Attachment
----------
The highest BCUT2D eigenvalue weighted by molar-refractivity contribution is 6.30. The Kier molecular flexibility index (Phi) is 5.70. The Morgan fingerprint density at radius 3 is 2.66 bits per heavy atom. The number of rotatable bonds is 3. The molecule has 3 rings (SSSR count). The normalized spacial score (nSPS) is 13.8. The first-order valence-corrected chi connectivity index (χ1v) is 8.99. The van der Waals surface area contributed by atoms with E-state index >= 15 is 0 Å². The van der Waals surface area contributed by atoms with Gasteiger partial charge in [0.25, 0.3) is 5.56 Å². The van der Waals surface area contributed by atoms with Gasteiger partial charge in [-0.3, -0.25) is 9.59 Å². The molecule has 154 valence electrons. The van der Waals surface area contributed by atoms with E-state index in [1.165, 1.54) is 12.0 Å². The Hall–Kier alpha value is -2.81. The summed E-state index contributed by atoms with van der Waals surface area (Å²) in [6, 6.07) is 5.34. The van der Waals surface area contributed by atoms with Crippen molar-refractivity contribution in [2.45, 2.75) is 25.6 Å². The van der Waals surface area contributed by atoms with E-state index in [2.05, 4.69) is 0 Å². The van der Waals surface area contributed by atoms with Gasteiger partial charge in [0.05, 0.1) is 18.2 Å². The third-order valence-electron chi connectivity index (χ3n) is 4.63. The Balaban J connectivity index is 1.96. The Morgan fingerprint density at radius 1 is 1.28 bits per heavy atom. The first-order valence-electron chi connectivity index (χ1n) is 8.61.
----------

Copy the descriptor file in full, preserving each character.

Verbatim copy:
The highest BCUT2D eigenvalue weighted by molar-refractivity contribution is 6.30. The Kier molecular flexibility index (Phi) is 5.70. The Morgan fingerprint density at radius 3 is 2.66 bits per heavy atom. The number of rotatable bonds is 3. The molecule has 3 rings (SSSR count). The normalized spacial score (nSPS) is 13.8. The first-order valence-corrected chi connectivity index (χ1v) is 8.99. The van der Waals surface area contributed by atoms with E-state index >= 15 is 0 Å². The van der Waals surface area contributed by atoms with Gasteiger partial charge in [0.25, 0.3) is 5.56 Å². The van der Waals surface area contributed by atoms with Gasteiger partial charge in [-0.3, -0.25) is 9.59 Å². The molecule has 154 valence electrons. The van der Waals surface area contributed by atoms with E-state index in [1.165, 1.54) is 12.0 Å². The Hall–Kier alpha value is -2.81. The summed E-state index contributed by atoms with van der Waals surface area (Å²) in [6, 6.07) is 5.34. The van der Waals surface area contributed by atoms with Crippen molar-refractivity contribution in [2.45, 2.75) is 25.6 Å². The van der Waals surface area contributed by atoms with E-state index in [2.05, 4.69) is 0 Å². The van der Waals surface area contributed by atoms with Gasteiger partial charge in [0.05, 0.1) is 18.2 Å². The third-order valence-electron chi connectivity index (χ3n) is 4.63. The Balaban J connectivity index is 1.96. The Morgan fingerprint density at radius 1 is 1.28 bits per heavy atom. The first-order valence-electron chi connectivity index (χ1n) is 8.61.